We crossed the second of these most recently.  We left El Salvador with a good weather window but quickly ran into a steady 20 knots of wind on the nose. The strategy for navigating these winds is to stay very close to shore.  Since the winds blow from the land, staying close to land gives little room (fetch, in sailing terminology) for the winds to build up waves. Dealing with a lot of wind is one thing, dealing with a lot of wind and big waves is another, and one we try not to face.  DSCN2754So hugging the shore and passing along the barren shores of El Salvador and Nicaragua, we, along with our buddy boat Mermaid, sailed into this stuff hour after hour. Finally, as dark was setting in on the second night, we had had enough and looked for a bay to wait it out (these winds can blow even harder after dark). We pulled into Astillera in Nicaragua, a largely empty bay, to anchor overnight. The winds howled all night but we slept well in the shelter of this remote bay. The next morning, we were greeted by a stern young man from the Nicaraguan navy on our stern. He asked what we were doing here and to see our papers.

Neko being boarded by the Nicaraguan navy.

Neko being boarded by the Nicaraguan navy.

Satisfied that we were leaving in an hour and were only there to wait out the wind, he went over to inspect Mermaid. Frankly, I was pleasantly surprised that we didn’t have to pay any “fees” or “fines”. With no choice but to leave, we went out into more wind than the day before. That day we had a blistering sail with gusts to 45. With 2 reefs in the main and the staysail up, we hit speeds up to 11 knots. We hugged the coast and with the wind more to the side of the boat, the sailing was easier. We flew down the coast of Nicaragua, past our last intended “bailout” bay and into the relative safety of Costa Rica. By the end of the day the Papagayo winds had slowed down, and we coasted into an anchorage tired and exhilarated. Now we can slow down and sight-see a bit (off to the Monteverde cloud forest).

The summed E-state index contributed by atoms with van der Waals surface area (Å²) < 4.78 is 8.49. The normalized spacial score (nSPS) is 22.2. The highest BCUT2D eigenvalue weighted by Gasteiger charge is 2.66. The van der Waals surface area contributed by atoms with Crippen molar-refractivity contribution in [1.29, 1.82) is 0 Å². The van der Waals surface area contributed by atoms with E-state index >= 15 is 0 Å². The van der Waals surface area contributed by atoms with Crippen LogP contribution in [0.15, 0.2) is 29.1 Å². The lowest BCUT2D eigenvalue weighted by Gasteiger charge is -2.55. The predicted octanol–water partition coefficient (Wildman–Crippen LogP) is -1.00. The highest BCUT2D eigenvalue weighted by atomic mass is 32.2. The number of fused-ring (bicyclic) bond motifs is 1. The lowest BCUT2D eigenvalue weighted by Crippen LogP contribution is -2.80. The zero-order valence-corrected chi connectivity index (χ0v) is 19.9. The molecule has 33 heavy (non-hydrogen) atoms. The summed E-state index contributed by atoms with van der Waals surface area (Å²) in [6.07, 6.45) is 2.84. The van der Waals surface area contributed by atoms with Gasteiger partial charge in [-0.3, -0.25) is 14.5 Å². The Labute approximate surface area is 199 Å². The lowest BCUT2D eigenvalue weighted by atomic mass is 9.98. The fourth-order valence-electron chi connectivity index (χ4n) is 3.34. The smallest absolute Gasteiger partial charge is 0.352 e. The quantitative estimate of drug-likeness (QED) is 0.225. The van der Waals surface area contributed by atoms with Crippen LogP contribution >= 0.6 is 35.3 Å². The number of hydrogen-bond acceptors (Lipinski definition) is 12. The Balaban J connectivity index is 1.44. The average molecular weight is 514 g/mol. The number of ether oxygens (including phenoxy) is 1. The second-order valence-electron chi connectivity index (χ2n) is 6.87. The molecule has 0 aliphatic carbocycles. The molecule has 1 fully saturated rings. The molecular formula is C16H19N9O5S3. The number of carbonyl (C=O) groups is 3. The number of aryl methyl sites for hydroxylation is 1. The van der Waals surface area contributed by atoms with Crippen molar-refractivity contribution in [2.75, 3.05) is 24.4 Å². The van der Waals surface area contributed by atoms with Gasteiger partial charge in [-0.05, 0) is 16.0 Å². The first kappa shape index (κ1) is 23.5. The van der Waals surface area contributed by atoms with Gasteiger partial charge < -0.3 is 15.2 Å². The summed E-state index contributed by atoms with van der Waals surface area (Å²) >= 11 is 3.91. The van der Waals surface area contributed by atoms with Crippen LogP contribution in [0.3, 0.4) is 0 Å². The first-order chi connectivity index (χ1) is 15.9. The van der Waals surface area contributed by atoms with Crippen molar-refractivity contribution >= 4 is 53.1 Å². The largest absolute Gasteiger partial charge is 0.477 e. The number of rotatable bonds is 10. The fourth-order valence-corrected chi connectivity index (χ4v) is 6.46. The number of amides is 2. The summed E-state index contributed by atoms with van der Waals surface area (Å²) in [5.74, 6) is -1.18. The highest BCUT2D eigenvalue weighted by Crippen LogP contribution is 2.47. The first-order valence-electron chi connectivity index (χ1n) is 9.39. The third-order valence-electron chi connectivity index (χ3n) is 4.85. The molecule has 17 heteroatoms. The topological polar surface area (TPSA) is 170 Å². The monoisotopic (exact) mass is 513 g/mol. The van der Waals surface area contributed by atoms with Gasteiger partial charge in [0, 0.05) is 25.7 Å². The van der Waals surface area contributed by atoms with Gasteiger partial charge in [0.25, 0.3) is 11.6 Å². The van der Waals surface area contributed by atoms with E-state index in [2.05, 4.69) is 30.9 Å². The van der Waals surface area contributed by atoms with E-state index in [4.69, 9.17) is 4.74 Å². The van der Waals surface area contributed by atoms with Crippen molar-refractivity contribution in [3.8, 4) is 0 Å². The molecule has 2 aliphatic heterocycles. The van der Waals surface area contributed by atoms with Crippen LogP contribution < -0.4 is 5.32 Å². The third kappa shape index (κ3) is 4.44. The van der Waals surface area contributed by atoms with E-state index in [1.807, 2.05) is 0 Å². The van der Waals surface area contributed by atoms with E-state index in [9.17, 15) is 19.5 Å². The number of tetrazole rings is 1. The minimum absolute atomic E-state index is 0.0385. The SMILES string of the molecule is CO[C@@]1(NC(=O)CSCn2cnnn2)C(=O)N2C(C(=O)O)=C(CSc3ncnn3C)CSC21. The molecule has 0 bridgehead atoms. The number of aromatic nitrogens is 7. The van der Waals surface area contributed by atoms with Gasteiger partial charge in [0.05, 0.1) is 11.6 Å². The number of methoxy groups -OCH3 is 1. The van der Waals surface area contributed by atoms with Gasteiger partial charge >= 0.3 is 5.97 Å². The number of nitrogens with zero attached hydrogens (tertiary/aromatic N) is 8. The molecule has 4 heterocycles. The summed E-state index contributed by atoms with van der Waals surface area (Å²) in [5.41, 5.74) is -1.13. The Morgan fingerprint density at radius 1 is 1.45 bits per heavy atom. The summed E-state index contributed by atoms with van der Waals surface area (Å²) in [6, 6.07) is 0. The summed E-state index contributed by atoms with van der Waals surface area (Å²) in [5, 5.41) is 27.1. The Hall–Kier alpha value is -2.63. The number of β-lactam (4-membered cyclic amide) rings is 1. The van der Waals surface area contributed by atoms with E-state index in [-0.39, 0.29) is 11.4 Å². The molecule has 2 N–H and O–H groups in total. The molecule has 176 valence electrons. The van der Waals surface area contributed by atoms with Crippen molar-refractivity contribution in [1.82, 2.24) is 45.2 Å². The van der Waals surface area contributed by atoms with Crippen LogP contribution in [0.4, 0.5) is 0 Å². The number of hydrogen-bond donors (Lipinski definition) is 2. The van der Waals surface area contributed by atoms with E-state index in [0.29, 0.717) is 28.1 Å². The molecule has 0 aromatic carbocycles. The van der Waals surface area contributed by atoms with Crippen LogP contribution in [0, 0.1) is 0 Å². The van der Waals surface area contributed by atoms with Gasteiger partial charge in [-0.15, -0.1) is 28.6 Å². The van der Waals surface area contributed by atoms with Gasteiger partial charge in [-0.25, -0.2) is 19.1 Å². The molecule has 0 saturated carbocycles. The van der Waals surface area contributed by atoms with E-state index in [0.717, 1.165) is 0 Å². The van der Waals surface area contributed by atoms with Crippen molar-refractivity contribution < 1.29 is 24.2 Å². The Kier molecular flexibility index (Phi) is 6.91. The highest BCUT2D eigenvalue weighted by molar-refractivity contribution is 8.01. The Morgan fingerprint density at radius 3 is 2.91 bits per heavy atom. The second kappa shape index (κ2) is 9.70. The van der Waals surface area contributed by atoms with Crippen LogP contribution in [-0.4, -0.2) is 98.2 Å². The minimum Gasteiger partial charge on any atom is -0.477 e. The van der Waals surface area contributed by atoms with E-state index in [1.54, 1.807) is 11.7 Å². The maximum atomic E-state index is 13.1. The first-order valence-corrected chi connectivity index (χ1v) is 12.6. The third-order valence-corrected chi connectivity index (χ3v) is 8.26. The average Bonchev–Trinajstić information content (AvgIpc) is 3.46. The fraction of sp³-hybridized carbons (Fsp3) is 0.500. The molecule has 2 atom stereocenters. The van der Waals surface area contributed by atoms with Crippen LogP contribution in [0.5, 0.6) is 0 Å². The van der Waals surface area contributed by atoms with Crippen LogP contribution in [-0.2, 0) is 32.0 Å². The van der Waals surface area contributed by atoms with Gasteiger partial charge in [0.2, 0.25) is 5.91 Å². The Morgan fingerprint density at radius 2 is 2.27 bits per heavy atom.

Costa Rica

Costa Rica

Let’s Rally

When we first started this trip, I envisioned sipping cold beers on the beaches of Mexico, then sailing to Costa Rica for eco-everything, anchoring off a remote island or two, going through the Panama Canal and finally to the holy grail of clear waters – the Caribbean.   But there are four, yes, four other countries between Mexico and Costa Rica.  The “forgotten middle” as some call it.

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Neko heading to El Salvador